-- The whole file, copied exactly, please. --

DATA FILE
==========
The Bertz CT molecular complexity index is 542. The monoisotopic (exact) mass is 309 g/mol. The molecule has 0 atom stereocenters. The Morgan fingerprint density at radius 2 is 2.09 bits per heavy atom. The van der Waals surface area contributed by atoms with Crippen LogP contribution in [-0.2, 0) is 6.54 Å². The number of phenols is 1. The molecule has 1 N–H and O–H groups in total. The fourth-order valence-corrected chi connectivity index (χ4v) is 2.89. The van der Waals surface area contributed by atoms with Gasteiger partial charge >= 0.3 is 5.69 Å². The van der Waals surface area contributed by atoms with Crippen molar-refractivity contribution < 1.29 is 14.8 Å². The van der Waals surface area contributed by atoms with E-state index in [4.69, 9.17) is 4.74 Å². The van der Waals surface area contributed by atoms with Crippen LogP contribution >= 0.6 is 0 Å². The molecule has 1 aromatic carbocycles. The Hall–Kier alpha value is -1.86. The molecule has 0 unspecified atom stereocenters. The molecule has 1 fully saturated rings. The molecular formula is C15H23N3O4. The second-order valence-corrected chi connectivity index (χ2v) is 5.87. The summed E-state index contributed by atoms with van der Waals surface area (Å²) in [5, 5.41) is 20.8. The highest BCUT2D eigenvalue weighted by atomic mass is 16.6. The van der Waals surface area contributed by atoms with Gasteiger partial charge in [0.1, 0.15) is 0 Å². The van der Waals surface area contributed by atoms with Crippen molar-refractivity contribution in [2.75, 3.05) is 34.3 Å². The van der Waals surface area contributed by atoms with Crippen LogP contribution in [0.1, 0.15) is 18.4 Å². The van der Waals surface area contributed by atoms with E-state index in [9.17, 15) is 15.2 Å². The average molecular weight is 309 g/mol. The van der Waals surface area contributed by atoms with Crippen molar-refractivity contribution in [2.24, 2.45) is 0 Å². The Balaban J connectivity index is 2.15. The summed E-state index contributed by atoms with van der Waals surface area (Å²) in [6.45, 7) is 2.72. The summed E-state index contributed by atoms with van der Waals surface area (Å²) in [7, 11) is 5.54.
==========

The Bertz CT molecular complexity index is 542. The monoisotopic (exact) mass is 309 g/mol. The molecule has 0 atom stereocenters. The Morgan fingerprint density at radius 2 is 2.09 bits per heavy atom. The van der Waals surface area contributed by atoms with Crippen LogP contribution in [-0.2, 0) is 6.54 Å². The number of phenols is 1. The molecule has 1 N–H and O–H groups in total. The fourth-order valence-corrected chi connectivity index (χ4v) is 2.89. The van der Waals surface area contributed by atoms with Gasteiger partial charge >= 0.3 is 5.69 Å². The van der Waals surface area contributed by atoms with Crippen molar-refractivity contribution < 1.29 is 14.8 Å². The van der Waals surface area contributed by atoms with E-state index in [4.69, 9.17) is 4.74 Å². The van der Waals surface area contributed by atoms with Crippen LogP contribution >= 0.6 is 0 Å². The molecule has 1 aromatic carbocycles. The Hall–Kier alpha value is -1.86. The molecule has 0 unspecified atom stereocenters. The molecule has 1 fully saturated rings. The molecular formula is C15H23N3O4. The second-order valence-corrected chi connectivity index (χ2v) is 5.87. The summed E-state index contributed by atoms with van der Waals surface area (Å²) in [5, 5.41) is 20.8. The highest BCUT2D eigenvalue weighted by atomic mass is 16.6. The van der Waals surface area contributed by atoms with Gasteiger partial charge in [0.1, 0.15) is 0 Å². The van der Waals surface area contributed by atoms with Crippen molar-refractivity contribution in [2.75, 3.05) is 34.3 Å². The van der Waals surface area contributed by atoms with Crippen LogP contribution in [0.1, 0.15) is 18.4 Å². The van der Waals surface area contributed by atoms with E-state index in [9.17, 15) is 15.2 Å². The average molecular weight is 309 g/mol. The van der Waals surface area contributed by atoms with Crippen molar-refractivity contribution in [2.24, 2.45) is 0 Å². The Balaban J connectivity index is 2.15. The summed E-state index contributed by atoms with van der Waals surface area (Å²) in [6.45, 7) is 2.72. The summed E-state index contributed by atoms with van der Waals surface area (Å²) in [7, 11) is 5.54.